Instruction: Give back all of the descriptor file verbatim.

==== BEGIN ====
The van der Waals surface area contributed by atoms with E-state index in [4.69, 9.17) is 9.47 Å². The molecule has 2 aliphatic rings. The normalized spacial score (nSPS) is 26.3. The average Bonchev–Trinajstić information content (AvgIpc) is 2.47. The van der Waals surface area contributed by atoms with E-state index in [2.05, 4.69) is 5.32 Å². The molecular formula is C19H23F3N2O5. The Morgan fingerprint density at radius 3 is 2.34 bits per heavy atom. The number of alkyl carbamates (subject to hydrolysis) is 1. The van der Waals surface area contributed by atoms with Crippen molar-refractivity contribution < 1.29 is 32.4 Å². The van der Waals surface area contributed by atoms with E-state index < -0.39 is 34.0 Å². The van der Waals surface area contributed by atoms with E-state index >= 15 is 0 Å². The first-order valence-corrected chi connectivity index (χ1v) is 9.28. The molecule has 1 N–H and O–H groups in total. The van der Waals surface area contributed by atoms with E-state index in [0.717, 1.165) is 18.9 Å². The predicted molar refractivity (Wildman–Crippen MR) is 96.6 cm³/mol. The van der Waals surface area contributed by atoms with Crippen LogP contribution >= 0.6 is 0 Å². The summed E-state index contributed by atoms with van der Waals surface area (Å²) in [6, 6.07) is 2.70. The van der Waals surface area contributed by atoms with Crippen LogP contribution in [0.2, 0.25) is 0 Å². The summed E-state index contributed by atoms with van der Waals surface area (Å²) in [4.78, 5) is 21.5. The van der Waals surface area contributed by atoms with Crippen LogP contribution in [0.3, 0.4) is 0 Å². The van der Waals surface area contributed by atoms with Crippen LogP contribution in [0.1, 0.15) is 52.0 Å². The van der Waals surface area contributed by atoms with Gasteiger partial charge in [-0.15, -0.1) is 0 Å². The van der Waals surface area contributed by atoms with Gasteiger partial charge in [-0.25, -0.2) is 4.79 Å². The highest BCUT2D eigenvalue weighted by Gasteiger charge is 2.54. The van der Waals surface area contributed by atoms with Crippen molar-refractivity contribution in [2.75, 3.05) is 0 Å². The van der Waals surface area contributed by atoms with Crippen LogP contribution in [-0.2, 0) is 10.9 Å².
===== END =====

The van der Waals surface area contributed by atoms with E-state index in [4.69, 9.17) is 9.47 Å². The molecule has 2 aliphatic rings. The normalized spacial score (nSPS) is 26.3. The average Bonchev–Trinajstić information content (AvgIpc) is 2.47. The van der Waals surface area contributed by atoms with E-state index in [2.05, 4.69) is 5.32 Å². The molecular formula is C19H23F3N2O5. The Morgan fingerprint density at radius 3 is 2.34 bits per heavy atom. The number of alkyl carbamates (subject to hydrolysis) is 1. The van der Waals surface area contributed by atoms with Crippen molar-refractivity contribution < 1.29 is 32.4 Å². The van der Waals surface area contributed by atoms with E-state index < -0.39 is 34.0 Å². The van der Waals surface area contributed by atoms with E-state index >= 15 is 0 Å². The first-order valence-corrected chi connectivity index (χ1v) is 9.28. The molecule has 1 N–H and O–H groups in total. The van der Waals surface area contributed by atoms with E-state index in [0.717, 1.165) is 18.9 Å². The predicted molar refractivity (Wildman–Crippen MR) is 96.6 cm³/mol. The van der Waals surface area contributed by atoms with Crippen LogP contribution >= 0.6 is 0 Å². The summed E-state index contributed by atoms with van der Waals surface area (Å²) in [6, 6.07) is 2.70. The van der Waals surface area contributed by atoms with Crippen LogP contribution in [0.2, 0.25) is 0 Å². The summed E-state index contributed by atoms with van der Waals surface area (Å²) in [4.78, 5) is 21.5. The van der Waals surface area contributed by atoms with Crippen LogP contribution in [0.3, 0.4) is 0 Å². The van der Waals surface area contributed by atoms with Crippen LogP contribution in [0.1, 0.15) is 52.0 Å². The van der Waals surface area contributed by atoms with Gasteiger partial charge in [-0.15, -0.1) is 0 Å². The van der Waals surface area contributed by atoms with Gasteiger partial charge in [-0.25, -0.2) is 4.79 Å². The highest BCUT2D eigenvalue weighted by Gasteiger charge is 2.54. The van der Waals surface area contributed by atoms with Crippen molar-refractivity contribution in [2.75, 3.05) is 0 Å². The van der Waals surface area contributed by atoms with Crippen LogP contribution in [-0.2, 0) is 10.9 Å².